In process 212, multiply-add module 114 determines a sum of the corrected addend (process 210), with the determined shift amount (process 204) and shift amount correction (process 206) applied, and the product (process 202). Based on the shift amount alignment and shift amount correction alignment determined in processes 204 and 206, respectively, and applied in processes 208 and 210, respectively, the corrected addend's exponent will be equal to the product's exponent. Multiply-add module 114 adds the significands of the corrected addend and the product to determine the sum of the significands and the exponent of the result will remain the same as the operands, due to the alignment processes performed. In exemplary embodiments, multiply-add module 114 handles normalized and denormalized floating point numbers in a similar manner. Multiply-add module 114 does not alter the significand of denormalized numbers and uses the stored exponent value (i.e. “0”) as opposed to the exponent value the denormalized numbers represent (i.e. “1”). The shift correction determined in process 206 and performed in process 210 corrects the similar handling of denormalized and normalized numbers.

In process 214, multiply-add module 114 normalizes the result such that any leading zeros are removed without causing exponent underflow. If exponent underflow occurs, then multiply-add module 114 returns a denormalized exponent.

In process 216, multiply-add module 114 rounds the normalized result to fit the precision of the floating point number representation stored in computing device 110. In a fused multiply-add operation, multiply-add module 114 may maintain a larger precision significand during the above processes 202-214. Multiply-add module 114 determines a rounded result based on a given rounding method and returns the rounded result as a result of the multiply-add operation.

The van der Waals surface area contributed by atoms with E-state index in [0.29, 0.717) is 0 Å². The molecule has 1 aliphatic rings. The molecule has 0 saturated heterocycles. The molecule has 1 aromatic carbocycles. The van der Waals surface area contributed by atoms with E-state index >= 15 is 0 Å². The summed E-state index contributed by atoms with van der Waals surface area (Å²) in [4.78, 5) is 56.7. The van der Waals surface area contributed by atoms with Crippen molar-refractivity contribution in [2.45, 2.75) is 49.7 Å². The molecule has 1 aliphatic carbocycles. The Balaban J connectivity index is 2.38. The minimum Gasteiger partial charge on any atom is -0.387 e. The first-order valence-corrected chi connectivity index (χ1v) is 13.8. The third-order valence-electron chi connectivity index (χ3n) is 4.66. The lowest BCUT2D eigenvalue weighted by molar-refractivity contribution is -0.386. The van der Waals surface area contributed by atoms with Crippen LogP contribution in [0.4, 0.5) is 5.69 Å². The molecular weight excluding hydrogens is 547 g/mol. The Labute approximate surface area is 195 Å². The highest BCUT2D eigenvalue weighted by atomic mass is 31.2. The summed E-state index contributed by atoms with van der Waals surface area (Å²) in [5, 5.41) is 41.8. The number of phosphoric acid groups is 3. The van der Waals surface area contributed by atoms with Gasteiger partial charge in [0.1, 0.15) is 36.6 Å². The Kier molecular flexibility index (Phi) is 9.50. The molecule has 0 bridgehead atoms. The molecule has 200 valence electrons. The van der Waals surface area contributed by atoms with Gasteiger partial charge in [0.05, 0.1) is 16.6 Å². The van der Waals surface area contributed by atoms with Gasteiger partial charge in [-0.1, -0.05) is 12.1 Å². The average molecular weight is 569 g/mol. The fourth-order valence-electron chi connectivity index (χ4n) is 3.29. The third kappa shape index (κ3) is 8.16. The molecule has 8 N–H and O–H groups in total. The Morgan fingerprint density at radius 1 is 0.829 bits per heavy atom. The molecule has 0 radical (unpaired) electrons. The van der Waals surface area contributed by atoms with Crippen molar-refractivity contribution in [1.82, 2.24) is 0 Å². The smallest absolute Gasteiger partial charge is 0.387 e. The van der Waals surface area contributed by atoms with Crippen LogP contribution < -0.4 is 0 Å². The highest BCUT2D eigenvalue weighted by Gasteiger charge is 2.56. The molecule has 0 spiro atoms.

FIG. 3 illustrates example logical block diagram 300 of a multiply-add module, in accordance with an exemplary embodiment of the present invention.

Multiply-add module 114 receives operands A 302, B 304 and C 306, where multiply-add module 114 determines the result of the operation A×B+C. Operands A 302, B 304 and C 306 comprise bits representing the sign, significand and exponent values for the respective operands. Operands A 302, B 304 and C 306 are represented by a floating point number representation that allows for denormalized numbers (e.g. IEEE 754). Multiplier 310 comprises a multiplier block. Multiplier 310 determines the product of operands A 302 and B 304 including the resulting sign, significand and exponent values of the product. In exemplary embodiments, multiplier 310 handles normalized and denormalized floating point numbers in a similar manner. Multiplier 310 does not alter the significand of denormalized numbers and uses the stored exponent value (i.e. “0”) as opposed to the exponent value the denormalized numbers represent (i.e. “1”). In some embodiments, the product comprises additional bit of the significand to maintain the precision of the multiplication calculation.